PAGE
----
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Five years ago, the Cubs drafted Dan Vogelbach in the second round out of high school. Even then it was apparent to evaluators that his best position was designated hitter. A 20-runner, Vogelbach was thick and in less-than-tremendous shape. To his credit, he’s worked hard, grown out of some of his baby fat, and now looks much more chiseled than he did when he turned professional. But he still can’t play first base, as he has no range and looks lost on pop ups. With his bat ready to go and no place to play on a National League roster—one already outfitted with Anthony Rizzo and Kyle Schwarber, no less—Vogelbach was always going to end up with an American League club. In Seattle, he’ll get the chance to play his natural position, and he should find himself in the big-league lineup later this summer.
The calling card here is the bat, and it’s a good one. Vogelbach has above-average bat speed, and a compact swing with some loft at finish. He can spray the ball all over the diamond and drive it out to all fields, though he has a bit more power to his pull side. He has 80 raw, and could have plus power in games down the line. Whether it plays to that level or a tick lower, Safeco’s relatively friendly right field fence should suit him.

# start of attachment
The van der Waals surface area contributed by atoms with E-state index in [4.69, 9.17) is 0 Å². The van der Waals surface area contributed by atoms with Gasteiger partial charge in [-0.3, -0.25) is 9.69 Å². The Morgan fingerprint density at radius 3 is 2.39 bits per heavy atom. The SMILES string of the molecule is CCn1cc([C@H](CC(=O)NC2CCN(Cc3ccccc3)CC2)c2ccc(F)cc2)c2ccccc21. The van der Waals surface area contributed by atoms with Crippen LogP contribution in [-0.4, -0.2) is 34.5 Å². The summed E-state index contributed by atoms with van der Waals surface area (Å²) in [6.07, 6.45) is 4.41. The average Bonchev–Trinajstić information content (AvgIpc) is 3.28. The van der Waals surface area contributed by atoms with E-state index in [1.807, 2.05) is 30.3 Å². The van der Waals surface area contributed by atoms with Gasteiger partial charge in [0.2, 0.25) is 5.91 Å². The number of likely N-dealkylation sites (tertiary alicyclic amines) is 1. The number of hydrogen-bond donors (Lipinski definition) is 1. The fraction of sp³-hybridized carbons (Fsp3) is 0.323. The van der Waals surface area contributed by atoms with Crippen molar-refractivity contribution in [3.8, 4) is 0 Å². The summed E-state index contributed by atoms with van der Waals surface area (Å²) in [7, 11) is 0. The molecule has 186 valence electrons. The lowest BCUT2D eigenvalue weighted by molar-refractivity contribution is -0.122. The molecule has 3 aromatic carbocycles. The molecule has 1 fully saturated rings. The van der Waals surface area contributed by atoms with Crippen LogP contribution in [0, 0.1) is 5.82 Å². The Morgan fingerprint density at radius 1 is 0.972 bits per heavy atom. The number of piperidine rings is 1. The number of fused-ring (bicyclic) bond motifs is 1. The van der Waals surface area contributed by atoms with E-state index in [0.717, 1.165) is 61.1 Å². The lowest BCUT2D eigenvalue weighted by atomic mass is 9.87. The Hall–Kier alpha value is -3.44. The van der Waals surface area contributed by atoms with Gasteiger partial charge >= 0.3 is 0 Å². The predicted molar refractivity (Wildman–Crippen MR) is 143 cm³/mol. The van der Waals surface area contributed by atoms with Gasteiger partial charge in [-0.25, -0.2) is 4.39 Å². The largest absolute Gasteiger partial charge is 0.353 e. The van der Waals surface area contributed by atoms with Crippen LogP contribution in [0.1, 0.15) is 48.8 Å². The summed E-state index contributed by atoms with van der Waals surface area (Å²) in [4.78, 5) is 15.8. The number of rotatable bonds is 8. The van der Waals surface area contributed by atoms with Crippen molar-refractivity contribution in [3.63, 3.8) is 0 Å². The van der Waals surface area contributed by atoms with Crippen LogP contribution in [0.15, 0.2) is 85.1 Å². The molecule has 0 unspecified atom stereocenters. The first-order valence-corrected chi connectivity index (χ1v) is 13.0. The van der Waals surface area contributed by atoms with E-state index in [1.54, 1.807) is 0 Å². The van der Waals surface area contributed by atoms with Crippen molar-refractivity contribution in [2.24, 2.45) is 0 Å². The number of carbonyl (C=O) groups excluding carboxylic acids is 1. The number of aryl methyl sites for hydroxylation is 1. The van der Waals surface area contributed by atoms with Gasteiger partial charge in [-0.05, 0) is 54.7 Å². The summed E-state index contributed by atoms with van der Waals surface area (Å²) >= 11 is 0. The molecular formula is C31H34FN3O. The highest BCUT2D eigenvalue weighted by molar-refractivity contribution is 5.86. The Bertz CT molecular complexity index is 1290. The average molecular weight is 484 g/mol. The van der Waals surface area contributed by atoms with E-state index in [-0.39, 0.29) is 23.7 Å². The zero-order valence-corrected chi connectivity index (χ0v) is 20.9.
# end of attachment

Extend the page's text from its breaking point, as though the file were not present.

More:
Vogelbach is a heady player too: he works counts, can adjust to offspeed, and has excellent strike zone judgment. He sees a lot of pitches, and while he’s patient, he’s not passive. He’ll swing early if you give him a cookie, and in my viewings, I’ve been impressed with the quality of his takes. He can be beat with good spin, but he’ll hit poorly-located breaking balls hard, and he’s lethal against fastballs. Vogelbach hustles when he’s on the field, and has been known to take the extra base on a sleepy defense. He’s also received rave reviews for his makeup and dedication throughout his time in the minors.
Ultimately, there is some risk in the profile. Vogelbach is a bat-only player, and if he can’t hit big-league spin consistently, he’s a bench bat at best. He’s also struggled against lefties throughout much of his minor-league career, and while he’s been better against southpaws this year, there are a few whisperers out there who think he might fit best in a platoon role. Either way, the bat should be good enough to provide big-league value in some capacity, and soon. With a .318/.425/.548 line in 368 at-bats in Triple-A Iowa, Vogelbach has just about earned a promotion. —Brendan Gawlowski
The Cubs took Blackburn with the 56th overall pick of the 2012 draft out of Heritage High School in California, and the belief was that he was an advanced pitching prospect that also had some projection. While he's shown the ability to throw strikes with all three pitches, the projection hasn't–and probably will not–come, and he's actually lost a tick or two off his fastball, sitting 88-90 mph most games. His best pitch is his changeup; he uses the same arm speed on it, and there's enough fade here to call it a solid-average offering. The curveball is also an average pitch; a pitch that is light on velocity but has enough break and depth to give it a 50 grade. He repeats his delivery well, and he should throw enough strikes to start. You're looking at no more than a fifth starter in all likelihood, but that might be the floor, too. —Christopher Crawford